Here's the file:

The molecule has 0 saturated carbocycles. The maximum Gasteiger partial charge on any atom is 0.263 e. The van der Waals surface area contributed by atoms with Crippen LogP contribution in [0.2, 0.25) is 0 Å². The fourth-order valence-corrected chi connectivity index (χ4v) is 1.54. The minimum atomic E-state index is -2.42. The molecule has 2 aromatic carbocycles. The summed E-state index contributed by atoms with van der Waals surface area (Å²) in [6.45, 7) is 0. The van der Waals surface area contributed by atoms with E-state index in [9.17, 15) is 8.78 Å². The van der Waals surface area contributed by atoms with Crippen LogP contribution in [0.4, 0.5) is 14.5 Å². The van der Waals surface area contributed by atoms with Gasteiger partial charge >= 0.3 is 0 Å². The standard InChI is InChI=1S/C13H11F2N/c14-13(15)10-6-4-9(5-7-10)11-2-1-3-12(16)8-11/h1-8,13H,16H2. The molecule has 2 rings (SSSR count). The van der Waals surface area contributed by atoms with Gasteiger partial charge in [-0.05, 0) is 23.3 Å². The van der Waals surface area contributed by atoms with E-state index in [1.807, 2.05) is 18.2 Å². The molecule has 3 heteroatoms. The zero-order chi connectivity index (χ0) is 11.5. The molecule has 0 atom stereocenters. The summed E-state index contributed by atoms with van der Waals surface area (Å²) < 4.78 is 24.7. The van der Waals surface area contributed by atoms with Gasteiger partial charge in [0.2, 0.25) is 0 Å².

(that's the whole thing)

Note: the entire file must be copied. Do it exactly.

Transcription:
The molecule has 0 saturated carbocycles. The maximum Gasteiger partial charge on any atom is 0.263 e. The van der Waals surface area contributed by atoms with Crippen LogP contribution in [0.2, 0.25) is 0 Å². The fourth-order valence-corrected chi connectivity index (χ4v) is 1.54. The minimum atomic E-state index is -2.42. The molecule has 2 aromatic carbocycles. The summed E-state index contributed by atoms with van der Waals surface area (Å²) in [6.45, 7) is 0. The van der Waals surface area contributed by atoms with E-state index in [9.17, 15) is 8.78 Å². The van der Waals surface area contributed by atoms with Crippen LogP contribution in [0.4, 0.5) is 14.5 Å². The van der Waals surface area contributed by atoms with Gasteiger partial charge >= 0.3 is 0 Å². The standard InChI is InChI=1S/C13H11F2N/c14-13(15)10-6-4-9(5-7-10)11-2-1-3-12(16)8-11/h1-8,13H,16H2. The molecule has 2 rings (SSSR count). The van der Waals surface area contributed by atoms with Gasteiger partial charge in [-0.05, 0) is 23.3 Å². The van der Waals surface area contributed by atoms with E-state index in [1.807, 2.05) is 18.2 Å². The molecule has 3 heteroatoms. The zero-order chi connectivity index (χ0) is 11.5. The molecule has 0 atom stereocenters. The summed E-state index contributed by atoms with van der Waals surface area (Å²) < 4.78 is 24.7. The van der Waals surface area contributed by atoms with Gasteiger partial charge in [0.2, 0.25) is 0 Å².